- - Wednesday, October 17, 2018

ANALYSIS/OPINION:

Only in Donald Trump’s America could the same pundits and journalists who scream and shout at the president on a daily basis at the White House fashion themselves arbiters of decorum without realizing their own hypocrisy. After rapper Kanye West’s off the cuff rant in the Oval Office, they were up in arms. How dare he touch the timbers of the USS Resolute in the president’s desk? How dare he drop the f-bomb in this sacred space? They scream and shout at the president while he walks with his wife under an umbrella in the rain. Yet when he leaves the first lady to talk to them, he is ridiculed for leaving her in the rain to talk to them instead of ignoring their persistent wails.

Journalists on the left who installed a halo over Kanye West’s head when he said “George Bush doesn’t care about black people,” during a live television fundraiser in the wake of Hurricane Katrina, are skewering the rapper now for his fervent support of President Trump. In 2005, Mr. West was praised for animating the cliche, “speaking truth to power.” Louisiana state health officials say blacks in Orleans Parish alone have a mortality rate up to four times higher than whites ages 18 and up. “I was very emotional,” said Mr. West of his remarks then “and I was programmed to think from a victimized mentality of a welfare mentality.”

His speaking truth to power 13 years later in the office of a Republican president has apparently given the media no choice but to take back his halo, and go bonkers. The celebrated rapper riffed on everything from 4D chess to a prototype “iPlane” to replace Air Force One, and said President Trump “might not have expected to have a crazy man like Kanye West” to support him.

Cable-TV pontificators lit into the rapper. Don Lemon, the angry voice of CNN, speculated that Kanye West’s mother is “rolling over in her grave” in family shame. Instead of exploring the point of the West remarks, that a liberal will try to control a black person through the concept of racism, Mr. Lemon called the rapper’s lunch at the White House a “minstrel show,” and said this is “not normal, and we need to stop sitting here pretending that it’s normal.” Actually, every president invites a wide range of guests from government, politics, industry, sports, show business, religious affairs, and others, to the White House for lunch and sometimes dinner. Every president is a man of catholic taste. He’s entitled.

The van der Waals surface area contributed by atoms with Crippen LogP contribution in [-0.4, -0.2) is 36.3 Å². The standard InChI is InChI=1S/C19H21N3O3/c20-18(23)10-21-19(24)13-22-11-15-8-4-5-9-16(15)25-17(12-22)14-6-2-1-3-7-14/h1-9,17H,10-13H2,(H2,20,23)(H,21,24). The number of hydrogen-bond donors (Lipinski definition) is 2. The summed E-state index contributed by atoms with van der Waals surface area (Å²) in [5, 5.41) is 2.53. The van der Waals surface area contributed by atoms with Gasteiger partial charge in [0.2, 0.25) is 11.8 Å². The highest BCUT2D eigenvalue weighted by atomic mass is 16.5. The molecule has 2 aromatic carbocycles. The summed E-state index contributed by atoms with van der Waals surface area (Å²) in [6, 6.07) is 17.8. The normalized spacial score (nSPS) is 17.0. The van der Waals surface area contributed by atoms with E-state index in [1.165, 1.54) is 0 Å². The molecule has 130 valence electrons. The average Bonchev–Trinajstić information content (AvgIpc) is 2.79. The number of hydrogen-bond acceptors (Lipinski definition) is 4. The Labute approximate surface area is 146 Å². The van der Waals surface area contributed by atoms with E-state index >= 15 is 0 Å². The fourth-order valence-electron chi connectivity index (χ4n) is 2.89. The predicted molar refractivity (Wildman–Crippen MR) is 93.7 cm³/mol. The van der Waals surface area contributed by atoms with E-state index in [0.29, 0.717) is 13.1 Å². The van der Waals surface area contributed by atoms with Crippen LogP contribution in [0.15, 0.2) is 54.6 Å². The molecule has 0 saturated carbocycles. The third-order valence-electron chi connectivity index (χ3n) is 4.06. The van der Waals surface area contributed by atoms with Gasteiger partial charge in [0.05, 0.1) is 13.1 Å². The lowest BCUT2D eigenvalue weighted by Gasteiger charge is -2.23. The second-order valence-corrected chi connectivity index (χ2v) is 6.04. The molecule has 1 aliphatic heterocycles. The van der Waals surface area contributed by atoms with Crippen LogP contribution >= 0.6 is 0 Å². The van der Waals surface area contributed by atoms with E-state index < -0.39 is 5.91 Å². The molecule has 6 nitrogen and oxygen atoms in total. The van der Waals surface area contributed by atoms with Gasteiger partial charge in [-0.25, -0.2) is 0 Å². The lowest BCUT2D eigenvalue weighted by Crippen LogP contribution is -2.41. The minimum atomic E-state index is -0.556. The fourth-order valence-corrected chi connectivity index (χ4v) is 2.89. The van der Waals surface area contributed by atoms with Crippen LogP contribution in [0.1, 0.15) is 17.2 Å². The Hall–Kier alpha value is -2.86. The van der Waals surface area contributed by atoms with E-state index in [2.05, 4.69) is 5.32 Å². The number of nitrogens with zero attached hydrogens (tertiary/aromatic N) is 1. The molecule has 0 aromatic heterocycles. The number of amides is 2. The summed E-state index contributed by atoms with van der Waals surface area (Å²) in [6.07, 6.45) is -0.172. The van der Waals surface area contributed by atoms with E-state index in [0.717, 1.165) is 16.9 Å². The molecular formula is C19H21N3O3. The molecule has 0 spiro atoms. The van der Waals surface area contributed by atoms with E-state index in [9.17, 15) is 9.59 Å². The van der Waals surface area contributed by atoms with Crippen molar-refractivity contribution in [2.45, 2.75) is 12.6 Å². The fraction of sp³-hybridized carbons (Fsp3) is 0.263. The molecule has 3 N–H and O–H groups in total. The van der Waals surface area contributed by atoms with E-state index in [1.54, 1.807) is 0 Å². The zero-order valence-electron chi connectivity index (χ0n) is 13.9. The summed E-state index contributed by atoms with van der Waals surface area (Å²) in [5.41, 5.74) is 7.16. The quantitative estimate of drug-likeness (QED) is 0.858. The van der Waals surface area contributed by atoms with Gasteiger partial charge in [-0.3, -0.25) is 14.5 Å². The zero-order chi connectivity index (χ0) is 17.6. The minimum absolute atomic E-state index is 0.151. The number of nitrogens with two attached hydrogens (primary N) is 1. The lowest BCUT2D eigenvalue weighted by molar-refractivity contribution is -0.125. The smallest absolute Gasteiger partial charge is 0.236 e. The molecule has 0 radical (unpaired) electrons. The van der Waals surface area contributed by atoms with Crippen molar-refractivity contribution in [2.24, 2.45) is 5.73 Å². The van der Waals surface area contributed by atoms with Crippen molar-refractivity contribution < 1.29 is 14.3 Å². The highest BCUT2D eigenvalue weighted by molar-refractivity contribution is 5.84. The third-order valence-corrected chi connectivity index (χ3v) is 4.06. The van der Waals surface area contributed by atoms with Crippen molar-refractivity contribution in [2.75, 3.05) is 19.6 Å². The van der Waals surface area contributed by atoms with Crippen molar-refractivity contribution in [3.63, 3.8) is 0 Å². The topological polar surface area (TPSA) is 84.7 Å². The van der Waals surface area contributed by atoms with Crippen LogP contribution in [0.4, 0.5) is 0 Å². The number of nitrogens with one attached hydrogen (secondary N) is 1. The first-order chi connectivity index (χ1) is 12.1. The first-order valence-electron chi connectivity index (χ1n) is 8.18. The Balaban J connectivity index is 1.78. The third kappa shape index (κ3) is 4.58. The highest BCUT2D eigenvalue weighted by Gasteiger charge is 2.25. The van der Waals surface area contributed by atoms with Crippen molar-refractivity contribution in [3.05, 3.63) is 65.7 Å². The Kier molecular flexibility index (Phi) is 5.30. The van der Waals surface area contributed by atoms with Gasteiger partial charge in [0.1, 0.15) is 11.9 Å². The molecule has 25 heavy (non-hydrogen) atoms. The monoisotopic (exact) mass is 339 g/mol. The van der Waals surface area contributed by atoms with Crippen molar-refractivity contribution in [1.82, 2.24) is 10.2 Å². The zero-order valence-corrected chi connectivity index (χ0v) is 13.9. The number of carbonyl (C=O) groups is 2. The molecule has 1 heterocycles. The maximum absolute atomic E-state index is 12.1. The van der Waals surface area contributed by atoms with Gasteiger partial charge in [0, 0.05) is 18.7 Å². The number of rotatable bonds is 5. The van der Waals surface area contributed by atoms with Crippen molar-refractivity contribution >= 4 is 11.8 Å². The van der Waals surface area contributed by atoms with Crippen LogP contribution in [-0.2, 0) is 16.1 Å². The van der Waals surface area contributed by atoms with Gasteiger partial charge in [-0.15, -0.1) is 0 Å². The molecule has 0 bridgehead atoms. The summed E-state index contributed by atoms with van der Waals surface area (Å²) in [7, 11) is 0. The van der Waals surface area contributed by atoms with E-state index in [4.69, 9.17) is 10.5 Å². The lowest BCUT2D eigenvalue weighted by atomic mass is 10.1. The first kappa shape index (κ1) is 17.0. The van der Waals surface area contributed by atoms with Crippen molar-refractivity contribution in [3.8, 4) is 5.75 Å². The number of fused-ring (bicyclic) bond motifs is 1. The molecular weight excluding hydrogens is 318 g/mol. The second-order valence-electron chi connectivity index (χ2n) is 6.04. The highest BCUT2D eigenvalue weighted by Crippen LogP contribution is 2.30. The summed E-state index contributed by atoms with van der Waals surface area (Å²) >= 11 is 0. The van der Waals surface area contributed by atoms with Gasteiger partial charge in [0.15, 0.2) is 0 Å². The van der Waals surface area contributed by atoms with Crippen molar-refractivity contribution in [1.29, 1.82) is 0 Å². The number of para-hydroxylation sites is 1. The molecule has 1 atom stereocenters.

Mr. West rationalized his support for the president, calling racism “an invisible wall.” For liberals, liking President Trump, is not allowed. “When I said I liked Trump, to like someone that’s liberal,” said Mr. West, “they’ll say, “Oh, but he’s racist.” On cable, Don Lemon’s guest Tara Setmayer called the rapper the “token Negro of the Trump administration.”

Lost in the angst over the West remarks of “betrayal of the Democrats” was what he actually said about police brutality and the murder rate in places like Chicago. “Black people have to take responsibility for what we’re doing,” Mr. West said, “We kill each other more than [the police kill us]. And that’s not saying that a police officer is not an issue.” The president often cites Chicago as a worst case crime city, but in the second year of his presidency, homicides there are down 22 percent and shootings have decreased by 28 percent, according to Chicago police data compared to the previous year. That still accounts for 78 murders and 286 shootings in the first two months of 2018.

Instead of talking about the issues Mr. West brought up, from prison reform to mental health, Cable-TV stuck to what it knows best, rants and lambast. MSNBC host Stephanie Ruhle called the freewheeling rapper’s remarks “an assault on our White House.”

The division between the right and left press is real, and the middle ground certainly does not necessarily lie with the president. But Mr. Trump fights back, and both president and press give as good as they get. It was ever thus.

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